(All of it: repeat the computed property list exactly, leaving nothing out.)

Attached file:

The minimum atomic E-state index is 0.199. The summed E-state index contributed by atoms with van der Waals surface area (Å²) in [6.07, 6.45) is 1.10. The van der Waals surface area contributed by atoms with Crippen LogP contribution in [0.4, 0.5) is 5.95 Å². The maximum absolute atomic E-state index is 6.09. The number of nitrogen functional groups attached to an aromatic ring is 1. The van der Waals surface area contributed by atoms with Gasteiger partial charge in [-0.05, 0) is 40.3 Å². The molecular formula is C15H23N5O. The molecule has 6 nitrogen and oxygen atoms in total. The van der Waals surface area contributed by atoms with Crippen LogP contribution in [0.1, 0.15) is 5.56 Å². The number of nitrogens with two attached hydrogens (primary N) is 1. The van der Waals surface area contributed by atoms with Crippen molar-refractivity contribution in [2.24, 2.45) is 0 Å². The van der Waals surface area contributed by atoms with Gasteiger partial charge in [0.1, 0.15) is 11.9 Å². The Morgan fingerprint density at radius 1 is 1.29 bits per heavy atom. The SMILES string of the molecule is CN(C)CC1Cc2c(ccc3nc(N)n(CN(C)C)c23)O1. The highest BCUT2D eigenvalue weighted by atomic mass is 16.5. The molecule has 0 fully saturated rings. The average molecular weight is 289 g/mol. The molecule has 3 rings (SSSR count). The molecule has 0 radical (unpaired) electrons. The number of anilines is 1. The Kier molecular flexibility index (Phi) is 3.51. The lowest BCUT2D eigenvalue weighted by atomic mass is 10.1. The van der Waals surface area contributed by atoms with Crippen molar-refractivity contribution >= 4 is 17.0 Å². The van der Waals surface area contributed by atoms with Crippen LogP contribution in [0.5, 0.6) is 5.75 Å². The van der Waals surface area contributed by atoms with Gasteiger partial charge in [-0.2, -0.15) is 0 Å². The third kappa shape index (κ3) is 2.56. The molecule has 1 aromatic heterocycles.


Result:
The minimum atomic E-state index is 0.199. The summed E-state index contributed by atoms with van der Waals surface area (Å²) in [6.07, 6.45) is 1.10. The van der Waals surface area contributed by atoms with Crippen LogP contribution in [0.4, 0.5) is 5.95 Å². The maximum absolute atomic E-state index is 6.09. The number of nitrogen functional groups attached to an aromatic ring is 1. The van der Waals surface area contributed by atoms with Gasteiger partial charge in [-0.05, 0) is 40.3 Å². The molecular formula is C15H23N5O. The molecule has 6 nitrogen and oxygen atoms in total. The van der Waals surface area contributed by atoms with Crippen LogP contribution in [0.1, 0.15) is 5.56 Å². The number of nitrogens with two attached hydrogens (primary N) is 1. The van der Waals surface area contributed by atoms with Crippen molar-refractivity contribution in [2.24, 2.45) is 0 Å². The van der Waals surface area contributed by atoms with Gasteiger partial charge in [0.1, 0.15) is 11.9 Å². The Morgan fingerprint density at radius 1 is 1.29 bits per heavy atom. The SMILES string of the molecule is CN(C)CC1Cc2c(ccc3nc(N)n(CN(C)C)c23)O1. The highest BCUT2D eigenvalue weighted by atomic mass is 16.5. The molecule has 0 fully saturated rings. The average molecular weight is 289 g/mol. The molecule has 3 rings (SSSR count). The molecule has 0 radical (unpaired) electrons. The number of anilines is 1. The Kier molecular flexibility index (Phi) is 3.51. The lowest BCUT2D eigenvalue weighted by atomic mass is 10.1. The van der Waals surface area contributed by atoms with Crippen molar-refractivity contribution >= 4 is 17.0 Å². The van der Waals surface area contributed by atoms with Crippen LogP contribution in [0.5, 0.6) is 5.75 Å². The van der Waals surface area contributed by atoms with Gasteiger partial charge in [-0.2, -0.15) is 0 Å². The third kappa shape index (κ3) is 2.56. The molecule has 1 aromatic heterocycles.